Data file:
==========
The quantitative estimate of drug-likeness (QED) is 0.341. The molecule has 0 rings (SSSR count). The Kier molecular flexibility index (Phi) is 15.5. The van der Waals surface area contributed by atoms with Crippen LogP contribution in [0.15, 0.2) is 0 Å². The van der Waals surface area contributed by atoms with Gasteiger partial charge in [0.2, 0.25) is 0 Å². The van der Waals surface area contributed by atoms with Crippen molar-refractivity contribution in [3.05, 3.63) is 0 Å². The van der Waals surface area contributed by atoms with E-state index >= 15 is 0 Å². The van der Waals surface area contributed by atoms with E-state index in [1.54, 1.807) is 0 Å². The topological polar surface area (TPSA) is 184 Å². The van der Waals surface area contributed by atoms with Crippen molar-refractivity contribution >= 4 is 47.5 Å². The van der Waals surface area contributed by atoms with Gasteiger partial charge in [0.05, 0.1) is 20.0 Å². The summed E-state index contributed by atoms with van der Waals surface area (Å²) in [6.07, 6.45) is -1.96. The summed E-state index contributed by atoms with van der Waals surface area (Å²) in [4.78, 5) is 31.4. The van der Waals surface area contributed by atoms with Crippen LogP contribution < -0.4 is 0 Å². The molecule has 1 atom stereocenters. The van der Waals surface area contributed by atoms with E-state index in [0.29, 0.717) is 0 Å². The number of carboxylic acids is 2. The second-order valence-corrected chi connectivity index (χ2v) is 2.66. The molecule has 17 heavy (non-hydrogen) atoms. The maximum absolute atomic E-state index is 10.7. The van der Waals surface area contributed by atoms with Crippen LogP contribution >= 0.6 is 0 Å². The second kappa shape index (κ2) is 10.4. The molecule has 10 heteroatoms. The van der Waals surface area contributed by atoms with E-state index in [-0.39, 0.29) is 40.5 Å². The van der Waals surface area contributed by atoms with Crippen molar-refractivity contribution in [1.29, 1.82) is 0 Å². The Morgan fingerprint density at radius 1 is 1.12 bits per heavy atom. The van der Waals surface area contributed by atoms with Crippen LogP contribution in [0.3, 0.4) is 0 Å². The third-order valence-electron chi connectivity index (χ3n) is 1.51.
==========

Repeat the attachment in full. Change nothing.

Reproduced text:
The quantitative estimate of drug-likeness (QED) is 0.341. The molecule has 0 rings (SSSR count). The Kier molecular flexibility index (Phi) is 15.5. The van der Waals surface area contributed by atoms with Crippen LogP contribution in [0.15, 0.2) is 0 Å². The van der Waals surface area contributed by atoms with Gasteiger partial charge in [0.2, 0.25) is 0 Å². The van der Waals surface area contributed by atoms with Crippen molar-refractivity contribution in [3.05, 3.63) is 0 Å². The van der Waals surface area contributed by atoms with E-state index >= 15 is 0 Å². The van der Waals surface area contributed by atoms with E-state index in [1.54, 1.807) is 0 Å². The topological polar surface area (TPSA) is 184 Å². The van der Waals surface area contributed by atoms with Crippen molar-refractivity contribution >= 4 is 47.5 Å². The van der Waals surface area contributed by atoms with Gasteiger partial charge in [0.05, 0.1) is 20.0 Å². The summed E-state index contributed by atoms with van der Waals surface area (Å²) in [6.07, 6.45) is -1.96. The summed E-state index contributed by atoms with van der Waals surface area (Å²) in [4.78, 5) is 31.4. The van der Waals surface area contributed by atoms with Crippen LogP contribution < -0.4 is 0 Å². The molecule has 1 atom stereocenters. The van der Waals surface area contributed by atoms with E-state index in [0.29, 0.717) is 0 Å². The number of carboxylic acids is 2. The second-order valence-corrected chi connectivity index (χ2v) is 2.66. The molecule has 17 heavy (non-hydrogen) atoms. The maximum absolute atomic E-state index is 10.7. The van der Waals surface area contributed by atoms with Crippen LogP contribution >= 0.6 is 0 Å². The second kappa shape index (κ2) is 10.4. The molecule has 10 heteroatoms. The van der Waals surface area contributed by atoms with E-state index in [-0.39, 0.29) is 40.5 Å². The van der Waals surface area contributed by atoms with Crippen molar-refractivity contribution in [1.29, 1.82) is 0 Å². The Morgan fingerprint density at radius 1 is 1.12 bits per heavy atom. The van der Waals surface area contributed by atoms with Crippen LogP contribution in [0.3, 0.4) is 0 Å². The third-order valence-electron chi connectivity index (χ3n) is 1.51.